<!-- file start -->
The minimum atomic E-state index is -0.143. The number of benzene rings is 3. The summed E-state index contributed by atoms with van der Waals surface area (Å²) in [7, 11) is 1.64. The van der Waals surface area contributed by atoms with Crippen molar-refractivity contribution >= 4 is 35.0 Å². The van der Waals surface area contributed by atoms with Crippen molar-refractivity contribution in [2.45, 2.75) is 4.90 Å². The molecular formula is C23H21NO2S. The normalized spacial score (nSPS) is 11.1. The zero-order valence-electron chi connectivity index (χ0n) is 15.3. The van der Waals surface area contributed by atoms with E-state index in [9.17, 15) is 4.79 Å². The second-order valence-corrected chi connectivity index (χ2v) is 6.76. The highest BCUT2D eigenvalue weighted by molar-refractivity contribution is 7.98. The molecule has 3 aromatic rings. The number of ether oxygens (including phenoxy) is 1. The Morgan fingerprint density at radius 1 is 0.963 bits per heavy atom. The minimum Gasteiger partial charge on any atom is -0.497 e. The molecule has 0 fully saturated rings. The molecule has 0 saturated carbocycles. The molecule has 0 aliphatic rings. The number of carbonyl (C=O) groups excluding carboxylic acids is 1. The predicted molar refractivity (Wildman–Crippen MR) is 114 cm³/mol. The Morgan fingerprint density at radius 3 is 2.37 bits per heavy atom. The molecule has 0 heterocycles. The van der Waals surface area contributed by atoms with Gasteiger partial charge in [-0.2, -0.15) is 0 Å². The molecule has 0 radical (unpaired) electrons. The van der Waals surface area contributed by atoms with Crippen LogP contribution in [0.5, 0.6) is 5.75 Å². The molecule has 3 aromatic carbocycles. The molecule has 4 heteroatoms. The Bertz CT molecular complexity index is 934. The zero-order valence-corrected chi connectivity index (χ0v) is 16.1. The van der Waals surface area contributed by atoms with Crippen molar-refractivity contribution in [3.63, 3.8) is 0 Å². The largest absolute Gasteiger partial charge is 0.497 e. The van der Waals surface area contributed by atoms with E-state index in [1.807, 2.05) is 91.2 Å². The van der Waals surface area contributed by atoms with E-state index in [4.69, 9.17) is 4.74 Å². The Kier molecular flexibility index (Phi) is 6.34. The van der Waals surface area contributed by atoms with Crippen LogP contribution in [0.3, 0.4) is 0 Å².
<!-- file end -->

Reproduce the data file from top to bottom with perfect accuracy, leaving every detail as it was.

The minimum atomic E-state index is -0.143. The number of benzene rings is 3. The summed E-state index contributed by atoms with van der Waals surface area (Å²) in [7, 11) is 1.64. The van der Waals surface area contributed by atoms with Crippen molar-refractivity contribution >= 4 is 35.0 Å². The van der Waals surface area contributed by atoms with Crippen molar-refractivity contribution in [2.45, 2.75) is 4.90 Å². The molecular formula is C23H21NO2S. The normalized spacial score (nSPS) is 11.1. The zero-order valence-electron chi connectivity index (χ0n) is 15.3. The van der Waals surface area contributed by atoms with E-state index in [9.17, 15) is 4.79 Å². The second-order valence-corrected chi connectivity index (χ2v) is 6.76. The highest BCUT2D eigenvalue weighted by molar-refractivity contribution is 7.98. The molecule has 3 aromatic rings. The number of ether oxygens (including phenoxy) is 1. The Morgan fingerprint density at radius 1 is 0.963 bits per heavy atom. The minimum Gasteiger partial charge on any atom is -0.497 e. The molecule has 0 fully saturated rings. The molecule has 0 saturated carbocycles. The molecule has 0 aliphatic rings. The number of carbonyl (C=O) groups excluding carboxylic acids is 1. The predicted molar refractivity (Wildman–Crippen MR) is 114 cm³/mol. The Morgan fingerprint density at radius 3 is 2.37 bits per heavy atom. The molecule has 0 heterocycles. The van der Waals surface area contributed by atoms with Gasteiger partial charge in [-0.2, -0.15) is 0 Å². The molecule has 0 radical (unpaired) electrons. The van der Waals surface area contributed by atoms with Crippen LogP contribution in [0.5, 0.6) is 5.75 Å². The molecule has 3 aromatic carbocycles. The molecule has 4 heteroatoms. The Bertz CT molecular complexity index is 934. The zero-order valence-corrected chi connectivity index (χ0v) is 16.1. The van der Waals surface area contributed by atoms with Crippen molar-refractivity contribution in [3.63, 3.8) is 0 Å². The largest absolute Gasteiger partial charge is 0.497 e. The van der Waals surface area contributed by atoms with E-state index in [1.807, 2.05) is 91.2 Å². The van der Waals surface area contributed by atoms with E-state index in [4.69, 9.17) is 4.74 Å². The Kier molecular flexibility index (Phi) is 6.34. The van der Waals surface area contributed by atoms with Crippen LogP contribution in [0.3, 0.4) is 0 Å².